My book “Equity, Exclusion & Everyday Science Learning: The Experiences of Minoritised Groups” was published by Routledge in 2019. The (cheaper!) paperback came out in 2020 & can found here.
You can get your local institutional library to buy the book from my publishers, Routledge. If you don’t have a university or organisational library that can get a copy for you, please email me for more info about how you can get your hands on a copy (in other words, I’ve got some copies aside on purpose for you!). You can email me at emily(dot)dawson(at)ucl.ac.uk.
Here is the blurb from the front of the book.
“Equity, Exclusion & Everyday Science Learning explores how some people are excluded from science education & communication. Taking the role of science in society as a starting point, it critically examines the concept of equity in science learning & communication, and develops a framework to support inclusive change.
This book presents a theoretically informed, empirically detailed analysis of how people from minoritised groups in the UK experience science and everyday science learning resources in their daily lives. The book draws on two years of ethnographic research carried out in London with five community groups who identified as Asian, Somali, Afro-Caribbean, Latin American and Sierra Leonean. Exploring their experiences of everyday science learning from a sociological perspective, with social justice as a guiding concern, this book opens with a theory of exclusion & closes with a theory of inclusion.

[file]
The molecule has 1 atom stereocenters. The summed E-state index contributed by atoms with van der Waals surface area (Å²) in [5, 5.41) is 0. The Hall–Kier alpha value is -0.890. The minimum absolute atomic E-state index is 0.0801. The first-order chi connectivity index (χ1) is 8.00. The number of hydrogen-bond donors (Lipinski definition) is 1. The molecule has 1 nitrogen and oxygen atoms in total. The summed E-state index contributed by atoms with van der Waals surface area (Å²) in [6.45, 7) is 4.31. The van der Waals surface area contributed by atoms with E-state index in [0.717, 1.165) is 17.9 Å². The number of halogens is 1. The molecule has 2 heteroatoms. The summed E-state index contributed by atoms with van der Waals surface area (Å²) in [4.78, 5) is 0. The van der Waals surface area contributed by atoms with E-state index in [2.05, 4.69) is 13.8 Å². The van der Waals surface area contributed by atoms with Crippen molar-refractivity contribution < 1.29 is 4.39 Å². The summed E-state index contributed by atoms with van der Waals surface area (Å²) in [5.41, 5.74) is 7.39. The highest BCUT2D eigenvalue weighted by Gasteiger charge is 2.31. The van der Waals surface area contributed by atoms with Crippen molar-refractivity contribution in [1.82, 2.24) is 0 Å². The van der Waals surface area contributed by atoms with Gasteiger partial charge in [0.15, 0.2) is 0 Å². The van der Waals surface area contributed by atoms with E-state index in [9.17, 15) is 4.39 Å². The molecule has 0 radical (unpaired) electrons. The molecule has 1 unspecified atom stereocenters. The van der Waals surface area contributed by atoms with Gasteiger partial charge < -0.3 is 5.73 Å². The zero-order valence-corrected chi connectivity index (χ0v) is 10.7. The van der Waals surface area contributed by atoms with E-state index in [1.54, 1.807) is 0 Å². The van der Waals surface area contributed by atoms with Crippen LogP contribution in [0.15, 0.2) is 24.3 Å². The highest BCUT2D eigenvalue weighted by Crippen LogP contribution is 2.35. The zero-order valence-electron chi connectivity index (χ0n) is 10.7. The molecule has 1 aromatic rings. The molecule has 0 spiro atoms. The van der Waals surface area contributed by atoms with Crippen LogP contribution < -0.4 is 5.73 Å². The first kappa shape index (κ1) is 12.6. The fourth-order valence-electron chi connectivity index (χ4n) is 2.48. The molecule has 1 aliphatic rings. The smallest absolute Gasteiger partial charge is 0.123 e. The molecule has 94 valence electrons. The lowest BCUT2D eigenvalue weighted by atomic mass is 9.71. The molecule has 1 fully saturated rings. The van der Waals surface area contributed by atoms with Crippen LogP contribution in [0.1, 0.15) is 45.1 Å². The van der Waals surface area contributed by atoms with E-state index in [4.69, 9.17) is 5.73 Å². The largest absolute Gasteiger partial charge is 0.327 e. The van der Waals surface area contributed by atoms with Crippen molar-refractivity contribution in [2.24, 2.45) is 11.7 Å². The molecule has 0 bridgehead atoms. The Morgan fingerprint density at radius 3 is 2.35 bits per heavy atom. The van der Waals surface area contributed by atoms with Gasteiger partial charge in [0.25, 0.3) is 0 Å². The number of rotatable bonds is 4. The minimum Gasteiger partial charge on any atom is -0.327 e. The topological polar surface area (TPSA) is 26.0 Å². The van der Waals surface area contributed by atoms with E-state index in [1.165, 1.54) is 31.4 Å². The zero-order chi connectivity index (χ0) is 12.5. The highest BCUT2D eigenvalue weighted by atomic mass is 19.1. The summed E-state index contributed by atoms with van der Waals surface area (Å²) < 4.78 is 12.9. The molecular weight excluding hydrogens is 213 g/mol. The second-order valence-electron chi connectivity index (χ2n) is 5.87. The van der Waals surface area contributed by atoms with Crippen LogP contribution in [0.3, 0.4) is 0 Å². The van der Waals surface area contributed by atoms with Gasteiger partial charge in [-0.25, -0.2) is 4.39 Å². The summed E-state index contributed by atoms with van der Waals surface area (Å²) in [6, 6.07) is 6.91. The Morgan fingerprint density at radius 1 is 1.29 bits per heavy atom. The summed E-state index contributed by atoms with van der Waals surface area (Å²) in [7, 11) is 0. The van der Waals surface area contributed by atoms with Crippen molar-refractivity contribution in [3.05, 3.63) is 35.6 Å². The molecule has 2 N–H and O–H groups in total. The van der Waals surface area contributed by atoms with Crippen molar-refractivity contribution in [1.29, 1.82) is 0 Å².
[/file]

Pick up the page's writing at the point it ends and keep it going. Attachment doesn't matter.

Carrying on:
Equity, Exclusion & Everyday Science Learning is not only an essential text for postgraduate students and postdoctoral researchers of Science Education, Science Communication and Museum Studies, but for any professional working in museums, science centres and institutional public engagement.”
Here’s the full reference:
Dawson, E. (2019). Equity, exclusion and everyday science learning: The experiences of minoritised groups. Routledge: London & New York.
Images: “Now” “Here”/”Nowhere” graffiti on a block of flats on the now demolished Heygate Estate in Elephant & Castle, London. Taken during fieldwork in 2010.